Kicking Social Anxiety to the Curb Transcript
Have you ever walked into a room to give a presentation that you had been creating for weeks then all of a sudden, your heart starts racing, you feel dizzy like you are about to pass out, your palms are sweaty and you are nauseous! Everything you had prepared for seems to disappear in an instant! Everyone is attentive, ready to listen to you and as they look at you your mind keeps racing with questions, “Am I making a fool of myself? What is happening to me? Why is my heart pounding so hard? Why is it so hard to catch my breath? Maybe this was not meant for me…”. Your mind keeps spiraling downhill with negative thoughts and you cannot wait for this to be over so that you can run out and catch some air.
Have you ever wanted to make friends and go to events, but every conversation is a struggle? Deep within you are fearful that you may say something awkward, embarrass yourself and get judged. People may think you are anti-social, yet you are not. What you may be experiencing is Social Anxiety Disorder, and you are not alone. Approximately 5 to 16% of adults in US have been diagnosed with a Social Anxiety Disorder in their lifetime 1,2. Social Anxiety is a situation where you have excess fear in social interactions because you think you may be judged or scrutinized by others, you worry about embarrassing or humiliating yourself, or offending someone. Social Anxiety may change over time and can flare up under stress. Having Social Anxiety may affect your school, work, and other social activities. A person with Social Anxiety may want to avoid certain situations including but not limited to:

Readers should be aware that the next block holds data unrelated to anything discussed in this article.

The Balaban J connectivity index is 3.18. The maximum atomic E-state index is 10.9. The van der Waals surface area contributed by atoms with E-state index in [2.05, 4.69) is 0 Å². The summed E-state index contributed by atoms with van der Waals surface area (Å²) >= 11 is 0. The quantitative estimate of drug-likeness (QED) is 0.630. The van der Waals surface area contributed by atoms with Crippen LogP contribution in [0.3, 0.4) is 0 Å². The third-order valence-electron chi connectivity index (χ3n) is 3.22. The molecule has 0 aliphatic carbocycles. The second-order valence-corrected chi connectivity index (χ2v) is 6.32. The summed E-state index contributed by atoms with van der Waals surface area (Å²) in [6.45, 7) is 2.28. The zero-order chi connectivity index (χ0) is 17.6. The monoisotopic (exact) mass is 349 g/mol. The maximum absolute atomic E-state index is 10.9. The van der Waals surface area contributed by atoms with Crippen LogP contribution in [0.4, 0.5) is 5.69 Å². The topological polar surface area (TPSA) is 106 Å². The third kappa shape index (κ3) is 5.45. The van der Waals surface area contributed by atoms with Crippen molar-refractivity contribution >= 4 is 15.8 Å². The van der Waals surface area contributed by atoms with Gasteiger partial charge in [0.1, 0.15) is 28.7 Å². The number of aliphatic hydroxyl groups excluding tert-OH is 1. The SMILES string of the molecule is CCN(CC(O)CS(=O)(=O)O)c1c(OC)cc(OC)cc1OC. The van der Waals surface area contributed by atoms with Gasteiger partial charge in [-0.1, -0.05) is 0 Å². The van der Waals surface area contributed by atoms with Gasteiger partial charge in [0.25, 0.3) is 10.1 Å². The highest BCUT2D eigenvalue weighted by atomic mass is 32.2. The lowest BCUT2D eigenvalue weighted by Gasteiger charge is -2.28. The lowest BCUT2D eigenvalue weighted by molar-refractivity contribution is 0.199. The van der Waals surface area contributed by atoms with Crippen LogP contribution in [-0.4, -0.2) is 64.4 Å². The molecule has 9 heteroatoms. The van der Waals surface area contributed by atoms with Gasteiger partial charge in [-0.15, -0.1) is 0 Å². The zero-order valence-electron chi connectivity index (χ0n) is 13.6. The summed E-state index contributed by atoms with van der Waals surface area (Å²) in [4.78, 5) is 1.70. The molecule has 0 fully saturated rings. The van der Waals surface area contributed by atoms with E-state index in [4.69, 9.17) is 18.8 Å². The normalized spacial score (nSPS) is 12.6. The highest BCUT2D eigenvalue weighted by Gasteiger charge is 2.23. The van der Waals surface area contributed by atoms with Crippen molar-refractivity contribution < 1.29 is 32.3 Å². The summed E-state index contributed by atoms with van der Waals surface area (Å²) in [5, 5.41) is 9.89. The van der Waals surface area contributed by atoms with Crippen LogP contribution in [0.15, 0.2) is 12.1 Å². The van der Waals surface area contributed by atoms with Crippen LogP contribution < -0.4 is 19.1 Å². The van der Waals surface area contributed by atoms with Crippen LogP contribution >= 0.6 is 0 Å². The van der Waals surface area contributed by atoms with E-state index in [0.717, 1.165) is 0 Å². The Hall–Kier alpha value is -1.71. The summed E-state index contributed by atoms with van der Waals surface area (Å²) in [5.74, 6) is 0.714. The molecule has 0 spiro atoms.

- Interacting with unfamiliar people or strangers
- Attending social gatherings
- Going to work or school because of the social interactions
- Starting conversations
- Making eye contact
- Entering a room if people are already seated
- Using a public restroom
- Eating in front of others
Avoiding such situations may SEEM to make you feel better but that does not solve the issue. There are several evidence-based interventions that have been proven to work in addressing Social Anxiety3.
- Psychotherapy/ cognitive behavior therapy which teaches you different ways of thinking, behaving, and reacting to situations in ways to feel less anxious and fearful.
- Joining a support group with people who have social anxiety
- Medications such as anti-anxiety medications/ antidepressants or beta blockers.
- A combination of both psychotherapy and medications
- Mindfulness training
- Social skills training
- Exercise and relaxation techniques
The first step to treatment is talking to your health provider who will establish a diagnosis and advise you on what to do. Your provider may refer you to a psychologist, psychiatrist, clinical social worker, or counselor.
1. Stein DJ, Lim CCW, Roest AM, et al. The cross-national epidemiology of social anxiety disorder: Data from the World Mental Health Survey Initiative. BMC medicine. 2017;15(1):143.
2. Miloyan B, Bulley A, Brilot B, Suddendorf T. The association of Social Anxiety Disorder, Alcohol Use Disorder and reproduction: Results from four nationally representative samples of adults in the USA. PLoS ONE 12(11): e0188436. https://doi.org/10.1371/journal.pone.0188436. 2017.
3. Bandelow B, Michaelis S, Wedekind D. Treatment of anxiety disorders. Dialogues Clin Neurosci. 2017;19(2):93-107.